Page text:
Part of the Praxis curriculum is a deep dive into philosophy, history, and economics. Participants have discussions about the material and often examine how insights from these disciplines might apply to their lives as creators and entrepreneurs. We want the curriculum to provide real value, so we love to see this kind of application, but there’s value in not taking it too far.
I’m not one of those people who thinks trying to get practical, actionable wisdom out of abstract concepts is somehow beneath the pursuit of knowledge. I don’t think practical application sully’s the beauty of philosophy. But I’m still cautious about looking for such application. Not because using new ideas to improve your life isn’t the goal – it is – but because we’re not smart enough to know how those ideas will be useful to us right away.
Great conceptual breakthroughs often happen when two separate ideas unexpectedly collide. This may happen years after you gained the knowledge of each. Grappling with big ideas changes you. If you let that change sink in, and let new paradigms transform your everyday worldview, you become a different kind of person. That new person will be able to do things the old one never could. As your thinking is transformed your potential grows, though you won’t know how it might manifest ahead of time.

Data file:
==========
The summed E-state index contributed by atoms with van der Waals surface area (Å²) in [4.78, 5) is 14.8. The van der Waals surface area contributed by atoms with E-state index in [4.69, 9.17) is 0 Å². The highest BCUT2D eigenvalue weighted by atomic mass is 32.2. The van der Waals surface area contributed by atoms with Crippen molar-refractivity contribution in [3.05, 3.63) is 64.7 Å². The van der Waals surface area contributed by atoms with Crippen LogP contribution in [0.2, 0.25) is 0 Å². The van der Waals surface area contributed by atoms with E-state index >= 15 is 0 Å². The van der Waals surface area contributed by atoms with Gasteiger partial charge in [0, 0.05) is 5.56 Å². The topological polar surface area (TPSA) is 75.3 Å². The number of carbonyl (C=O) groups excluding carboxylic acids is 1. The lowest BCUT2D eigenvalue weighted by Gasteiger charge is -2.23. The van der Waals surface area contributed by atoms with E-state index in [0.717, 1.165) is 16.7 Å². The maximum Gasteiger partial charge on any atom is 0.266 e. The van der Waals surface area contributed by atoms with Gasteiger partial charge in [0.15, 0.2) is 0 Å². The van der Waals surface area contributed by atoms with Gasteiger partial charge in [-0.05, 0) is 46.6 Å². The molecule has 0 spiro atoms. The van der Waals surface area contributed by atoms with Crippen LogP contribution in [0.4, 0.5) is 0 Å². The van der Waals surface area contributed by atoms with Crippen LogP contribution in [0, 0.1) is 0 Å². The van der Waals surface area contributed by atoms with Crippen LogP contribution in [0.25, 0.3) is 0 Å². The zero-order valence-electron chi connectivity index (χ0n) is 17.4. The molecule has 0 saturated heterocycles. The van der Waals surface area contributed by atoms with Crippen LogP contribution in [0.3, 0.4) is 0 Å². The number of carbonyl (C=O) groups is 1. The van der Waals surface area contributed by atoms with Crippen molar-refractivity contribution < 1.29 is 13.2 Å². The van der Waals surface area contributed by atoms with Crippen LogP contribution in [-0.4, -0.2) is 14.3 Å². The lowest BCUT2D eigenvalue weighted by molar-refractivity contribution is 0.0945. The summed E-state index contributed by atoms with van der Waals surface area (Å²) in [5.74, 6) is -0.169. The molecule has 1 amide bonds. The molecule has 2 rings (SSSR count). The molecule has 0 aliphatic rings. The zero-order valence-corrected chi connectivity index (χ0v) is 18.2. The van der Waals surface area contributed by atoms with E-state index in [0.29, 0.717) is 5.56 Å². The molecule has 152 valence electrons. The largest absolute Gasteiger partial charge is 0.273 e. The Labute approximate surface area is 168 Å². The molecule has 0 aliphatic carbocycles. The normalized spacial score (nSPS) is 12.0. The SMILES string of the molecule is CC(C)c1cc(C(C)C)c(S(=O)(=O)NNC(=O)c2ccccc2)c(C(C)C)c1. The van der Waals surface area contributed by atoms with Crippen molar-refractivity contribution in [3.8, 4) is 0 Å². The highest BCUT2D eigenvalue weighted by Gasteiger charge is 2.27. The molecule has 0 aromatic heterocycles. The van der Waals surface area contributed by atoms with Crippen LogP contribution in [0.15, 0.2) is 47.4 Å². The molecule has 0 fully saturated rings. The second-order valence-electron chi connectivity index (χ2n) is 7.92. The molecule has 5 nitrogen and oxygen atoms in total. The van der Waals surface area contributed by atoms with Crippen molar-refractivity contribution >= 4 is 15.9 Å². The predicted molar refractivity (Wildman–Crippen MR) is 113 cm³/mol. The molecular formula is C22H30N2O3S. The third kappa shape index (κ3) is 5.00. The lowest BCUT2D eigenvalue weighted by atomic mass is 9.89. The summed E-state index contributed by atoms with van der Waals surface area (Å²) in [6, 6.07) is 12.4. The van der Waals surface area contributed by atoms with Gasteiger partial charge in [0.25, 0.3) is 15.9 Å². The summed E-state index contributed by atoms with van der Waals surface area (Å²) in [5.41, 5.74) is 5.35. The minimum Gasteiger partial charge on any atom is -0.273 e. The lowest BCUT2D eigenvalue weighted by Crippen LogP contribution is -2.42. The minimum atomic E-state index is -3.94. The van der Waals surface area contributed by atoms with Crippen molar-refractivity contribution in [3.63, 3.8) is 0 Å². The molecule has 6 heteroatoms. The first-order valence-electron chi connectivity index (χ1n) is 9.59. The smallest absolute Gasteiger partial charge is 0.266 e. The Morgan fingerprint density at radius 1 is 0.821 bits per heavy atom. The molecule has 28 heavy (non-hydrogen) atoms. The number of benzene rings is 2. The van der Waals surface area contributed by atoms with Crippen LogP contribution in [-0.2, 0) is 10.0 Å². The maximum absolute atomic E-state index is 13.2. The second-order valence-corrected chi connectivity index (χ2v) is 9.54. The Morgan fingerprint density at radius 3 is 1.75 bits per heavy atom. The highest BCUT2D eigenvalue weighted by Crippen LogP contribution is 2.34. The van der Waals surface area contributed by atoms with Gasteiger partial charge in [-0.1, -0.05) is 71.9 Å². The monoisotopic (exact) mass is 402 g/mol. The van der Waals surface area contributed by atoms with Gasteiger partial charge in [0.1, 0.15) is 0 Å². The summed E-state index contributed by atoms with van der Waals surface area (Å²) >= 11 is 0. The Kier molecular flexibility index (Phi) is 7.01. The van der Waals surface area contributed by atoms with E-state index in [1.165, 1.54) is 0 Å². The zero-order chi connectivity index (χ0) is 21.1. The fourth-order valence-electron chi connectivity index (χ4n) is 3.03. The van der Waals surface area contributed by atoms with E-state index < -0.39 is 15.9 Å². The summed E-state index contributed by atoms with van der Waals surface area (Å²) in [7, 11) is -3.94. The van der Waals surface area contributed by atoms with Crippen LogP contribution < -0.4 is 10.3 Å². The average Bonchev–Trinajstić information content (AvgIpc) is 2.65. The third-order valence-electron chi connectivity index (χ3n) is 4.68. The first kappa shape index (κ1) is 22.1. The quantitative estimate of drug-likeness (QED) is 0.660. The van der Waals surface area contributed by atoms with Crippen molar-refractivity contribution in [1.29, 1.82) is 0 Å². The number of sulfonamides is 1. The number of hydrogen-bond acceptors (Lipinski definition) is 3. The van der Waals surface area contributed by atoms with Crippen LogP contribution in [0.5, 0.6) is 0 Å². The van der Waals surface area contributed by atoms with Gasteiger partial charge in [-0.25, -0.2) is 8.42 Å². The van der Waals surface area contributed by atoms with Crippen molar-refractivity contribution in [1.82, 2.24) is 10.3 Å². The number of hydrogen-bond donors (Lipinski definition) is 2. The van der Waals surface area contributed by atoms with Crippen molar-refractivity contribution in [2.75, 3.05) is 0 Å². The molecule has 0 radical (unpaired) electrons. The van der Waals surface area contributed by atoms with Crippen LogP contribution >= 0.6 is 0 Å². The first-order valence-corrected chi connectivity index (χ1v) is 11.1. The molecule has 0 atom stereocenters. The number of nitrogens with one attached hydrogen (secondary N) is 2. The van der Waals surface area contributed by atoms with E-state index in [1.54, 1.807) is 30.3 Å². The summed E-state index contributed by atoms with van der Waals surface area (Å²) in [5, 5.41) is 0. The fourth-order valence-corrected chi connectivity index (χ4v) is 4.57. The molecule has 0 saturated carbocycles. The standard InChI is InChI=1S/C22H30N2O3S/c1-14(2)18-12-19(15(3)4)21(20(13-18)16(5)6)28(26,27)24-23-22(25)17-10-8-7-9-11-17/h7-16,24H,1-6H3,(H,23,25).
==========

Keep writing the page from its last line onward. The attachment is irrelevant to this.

Puzzling over the mind-body problem may not have a clear connection to improving your mood or your sales numbers today, but it’s expanding your mental and creative capacity and allowing the germ of new ideas and ways of seeing the world to enter. Your ability to think about that issue may allow you to see some unrelated terrestrial problem from an angle no one else has.
Yes, the point of learning new things is to gain something of value. But don’t shy away from the crazy abstract stuff just because you can’t see the immediate value. Most of the best entrepreneurs I know are deeply philosophical. That’s not an accident. They developed a way of thinking and an openness to new ideas, even those far outside the mainstream, and it helped them see opportunity to create value.
Dig into big, challenging ideas that excite you and don’t worry too much about immediate relevance. If you’re going hard at it, your thinking is being transformed and you’re gaining new tools in your mental toolkit.
(The only caveat is this: if you are not fully engaged in the pursuit of a subject, but doing it only to satisfy some external requirement, don’t expect to reap much. You have to be the driver of your education in order to get the transformative value. Go where your interest is.)